The Cadets were a doo-wop group that has been performing under various names and lineups since the late 40s. During the 50s they releaed tunes on the Modern label, as well as music on the Modern subsidiary RPM under the name The Jacks.
I have so many jungle-themed tunes from the 50s. People seemed to have really been into "exotic" things during that period. "Stranded In The Jungle" was already a popular tune by The Jay Hawks when The Cadets covered it, and thier superior version released in June of 1956 shot up the charts, to #4 R&B / #15 pop. The song's about someone trapped in the jungle as his girl fends off suitors in the States. One memorable line from the song became a sort of a catch phrase for The Cadets: "Great googly-moogly, let me outta here!"
89 cents will get you tune on Amazon. $.89! Stranded In The Jungle
The BSNPubs site has a great writeup on Modern/RPM/Kent labels, here's an excerpt:
The Modern label was formed in 1945 in Los Angeles, California, by Saul and Jules Bihari. Modern recorded rhythm & blues, country &western, jazz, popular, blues, and gospel. The subsidiary RPM was formed in 1950 and released blues, jazz, rhythm & blues and rock & roll. The subsidiary Crown was formed in 1954 and after three years (starting in 1957), was used only for budget priced albums. The Riviera label subsidiary was a budget label that operated in 1959. The Kent label subsidiary was formed in 1958 and issued only singles, but the name was used again from 1965 to 1971 for album issues. All of these labels were very much a family affair, as the President of all the labels was Saul Bihari, his brothers Jules and Joe served as Vice Presidents, and brother Lester was head of Sales and Promotion. At the Modern, RPM and Crown labels, A&R was handled by Joe and Jules Bihari, Maxwell Davis, Austin McCoy, Jake Porter, Lester Sill and Ike Turner.
In the late '40s and early '50s, Modern/RPM was able to attract many fine blues performers to the labels, including B.B. King, Roscoe Gordon, Elmore James, Smokey Hogg, Lightnin' Hopkins, Little Willie Littlefield, Jimmy McCracklin, Jimmy Witherspoon, Pee Wee Crayton and John Lee Hooker. Modern also leased masters from Sam Phillips in Memphis, and was the first label to release material by the legendary Howlin' Wolf. A split between the Bihari brothers and Sam Phillips occurred when Phillips started leasing the Wolf masters to Chess in Chicago.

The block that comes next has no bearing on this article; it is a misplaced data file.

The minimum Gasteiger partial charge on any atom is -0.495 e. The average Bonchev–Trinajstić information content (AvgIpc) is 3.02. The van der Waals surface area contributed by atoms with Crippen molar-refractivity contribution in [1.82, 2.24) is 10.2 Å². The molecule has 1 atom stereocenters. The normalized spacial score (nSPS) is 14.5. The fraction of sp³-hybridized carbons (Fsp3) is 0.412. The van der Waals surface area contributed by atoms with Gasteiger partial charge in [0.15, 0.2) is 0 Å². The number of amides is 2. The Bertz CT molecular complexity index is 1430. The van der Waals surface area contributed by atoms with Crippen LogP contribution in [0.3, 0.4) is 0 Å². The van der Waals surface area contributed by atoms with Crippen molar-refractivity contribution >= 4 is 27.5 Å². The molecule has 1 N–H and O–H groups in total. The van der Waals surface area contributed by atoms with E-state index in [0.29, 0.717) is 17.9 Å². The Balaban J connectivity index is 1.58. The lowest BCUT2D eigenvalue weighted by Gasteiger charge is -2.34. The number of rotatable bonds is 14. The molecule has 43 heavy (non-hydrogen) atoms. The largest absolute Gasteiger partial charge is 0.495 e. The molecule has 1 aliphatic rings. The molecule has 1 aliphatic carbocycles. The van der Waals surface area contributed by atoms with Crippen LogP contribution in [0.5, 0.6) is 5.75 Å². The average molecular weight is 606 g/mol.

Modern/RPM was even successful in the rock & roll field, with vocal groups including the Cadets, Marvin and Johnny, the Jacks, and the Teen Queens, and single artists Jesse Belvin, Etta James, Jimmy Beasley, Richard Berry, and Shirley Gunter. The biggest hits for the Biharis were an uptempo instrumental by tenor sax player Joe Houston, titled "Blow, Joe, Blow', the slow group recording by the Jacks titled "Why Don't You Write Me" in 1955, a novelty number titled "Stranded in the Jungle" in 1956 by the Cadets (a group with the same personnel as the Jacks), a hit by Jesse Belvin with the fine ballad "Goodnight, My Love" in 1956, and a hit with the amateurishly sung "Eddie My Love" by a girl group called the Teen Queens, also in 1956.
What I can't seem to figure out is - when was my 45 released? According to the BSNPubs Site, Kent started releasing singles in 1958. But this Kent discography doesn't list the Cadet's single. Also strange is the fact that my Cadets record is labeled release number #994 - which by looking at the discography leads me to believe this is a 70s reissue. BUT - this is an old style Kent label and 994 is the number of the original Modern release in the 50s. So I'm gonna throw out a guess that this was an early release on Kent (late 50s) before the label had it's own numbering system and unique releases. If you know something, say something!
And now, the clip: